One of the first challenges that emerge when considering teaching in laboratories is to define the kind of environment we are teaching in, and what that means for student learning. Laboratories differ significantly from lectures in terms of environment. Lectures tend to follow a well-established pattern – highly organised material is presented to learners in a fixed setting. While modern lectures incorporate some kind of activity, the focus is usually on whatever material is being presented, and learners rarely have to draw on any additional knowledge or skills outside what is under immediate consideration. Furthermore, learners have time (and often tutorials) after lectures to reconsider the information presented in lectures.
Laboratory learning is much more complex for a variety of reasons. One is physical – the very space students are in when completing laboratory work can vary significantly depending on the type of experiment they are completing. A second is that the number of stakeholders involved increase: teaching assistants, technical staff, and additional academic staff each have a role to play in the delivery of the laboratory course.
Here, we will consider a further aspect: the complexity experienced by students. We can consider the laboratory as a complex learning environment (van Merrienboer, 2003), an environment with the following aims:
(i) Complex learning aims at the integration of knowledge, skills, and attitudes.
Learning in the laboratory involves three domains. The cognitive domain relates to the intellectual knowledge associated with experimental work, such as the underlying concepts of an experiment, the procedures involved for a piece of apparatus, or the ability to apply scientific reasoning to results observed. Students are required to draw on this knowledge as they work through their experiment. The psychomotor domain relates to the physical actions required in completing an experiment such as motor skills and coordination of tasks. Students are required to have basic proficiency in these tasks, and as they progress in capability, be able to adapt their approach when completing tasks in response to particular conditions. Finally, the affective domain considers the students’ emotional relationship with their experimental work such as their motivation to do well or the internalisation of the value of the task to their learning.
Because of the nature of laboratory learning, these three domains are active at the same time, and students have to draw on a range of aspects to work in this environment. Carrying out any experimental task will involve drawing on knowledge about what that task is, including safety considerations, while actively completing the task, and do so within the context of whatever their personal attitude for the laboratory is. Managing learning within this complex environment requires a teasing out of the various factors involved, and an understanding of how to best address each one in turn, so that students are offered the chance to develop the capacity to integrate the tasks into the whole, and carry out the work satisfactorily. Because of the time boundaries imposed on laboratory work, this is one of the greatest challenges we face in laboratory teaching.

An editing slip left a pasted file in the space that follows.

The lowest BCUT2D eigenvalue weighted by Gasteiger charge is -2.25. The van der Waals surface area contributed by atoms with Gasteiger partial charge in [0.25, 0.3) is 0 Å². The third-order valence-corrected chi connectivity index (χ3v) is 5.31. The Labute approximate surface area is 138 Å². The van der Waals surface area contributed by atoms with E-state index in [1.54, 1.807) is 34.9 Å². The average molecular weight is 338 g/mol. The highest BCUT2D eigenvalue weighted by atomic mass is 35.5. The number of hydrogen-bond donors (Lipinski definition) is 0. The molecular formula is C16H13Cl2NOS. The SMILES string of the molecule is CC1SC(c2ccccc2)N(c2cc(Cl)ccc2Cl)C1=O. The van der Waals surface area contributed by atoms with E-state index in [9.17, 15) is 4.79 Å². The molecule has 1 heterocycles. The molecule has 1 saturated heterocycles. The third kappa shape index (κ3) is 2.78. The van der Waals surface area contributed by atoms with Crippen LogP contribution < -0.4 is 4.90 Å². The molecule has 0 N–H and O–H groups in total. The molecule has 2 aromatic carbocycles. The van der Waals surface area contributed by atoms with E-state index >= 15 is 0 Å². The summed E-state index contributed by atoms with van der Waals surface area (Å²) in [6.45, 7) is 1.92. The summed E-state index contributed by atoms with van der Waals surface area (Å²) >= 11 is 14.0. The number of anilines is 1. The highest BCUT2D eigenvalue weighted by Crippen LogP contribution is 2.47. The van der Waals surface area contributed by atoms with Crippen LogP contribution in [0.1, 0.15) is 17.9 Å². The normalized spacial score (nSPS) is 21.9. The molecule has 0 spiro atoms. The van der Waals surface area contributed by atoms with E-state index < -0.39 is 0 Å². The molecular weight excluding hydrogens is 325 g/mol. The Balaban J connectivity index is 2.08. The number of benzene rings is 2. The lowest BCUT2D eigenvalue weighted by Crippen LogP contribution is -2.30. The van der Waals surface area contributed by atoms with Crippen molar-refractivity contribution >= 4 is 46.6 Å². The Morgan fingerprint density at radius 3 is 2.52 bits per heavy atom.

(ii) Complex learning involves the coordination of qualitatively different constituent skills.
As well as bringing together learning from different domains, within the context of laboratory skills, students will need to be able to complete multiple component tasks as part of one overall task. An analogy is learning to drive. The process of driving requires knowledge of the use of each of the pedals, the gear stick, steering wheel, etc which can each be individually practiced when not driving. In the process of driving, the driver needs to be able to coordinate the various individual tasks simultaneously. Parallels can be made with the chemistry laboratory, where students will need to complete several component tasks in the process of doing one overall task. This is difficult, and requires that the student is capable of each of the constituent tasks in advance of being required to complete the composite task.
(iii) Complex learning requires the transfer of what is learned to real settings
Preparing a laboratory programme which enables students to experience the challenges of drawing together constituent components described in (i) and (ii), above, lays the foundation for the third challenge for laboratory learning: the ability to transfer what is known to unfamiliar situations encountered in real situations. The context of what is “real” needs to be carefully managed within the curriculum – students embarking on an undergraduate research project will likely encounter real problems, but in the formal laboratory curriculum, care is needed to distinguish between simulated problems (where the teacher knows the preferred solution pathway) and actual problems, where the pathway is not clear. Given the number of complexities regarding learning discussed, it would clearly be a folly to require students to begin to consider real settings before teaching the pre-requisite capabilities of integrating knowledge, skills, and attitudes and coordination of tasks, described above. The laboratory curriculum therefore needs to be designed so that these capabilities are developed progressively, so that students develop the capacity to translate their learning to real situations.
Jeroen J. G. van Merrienboer , Paul A. Kirschner & Liesbeth Kester (2003)
Taking the Load Off a Learner’s Mind: Instructional Design for Complex Learning, Educational
Psychologist, 38(1), 5-13.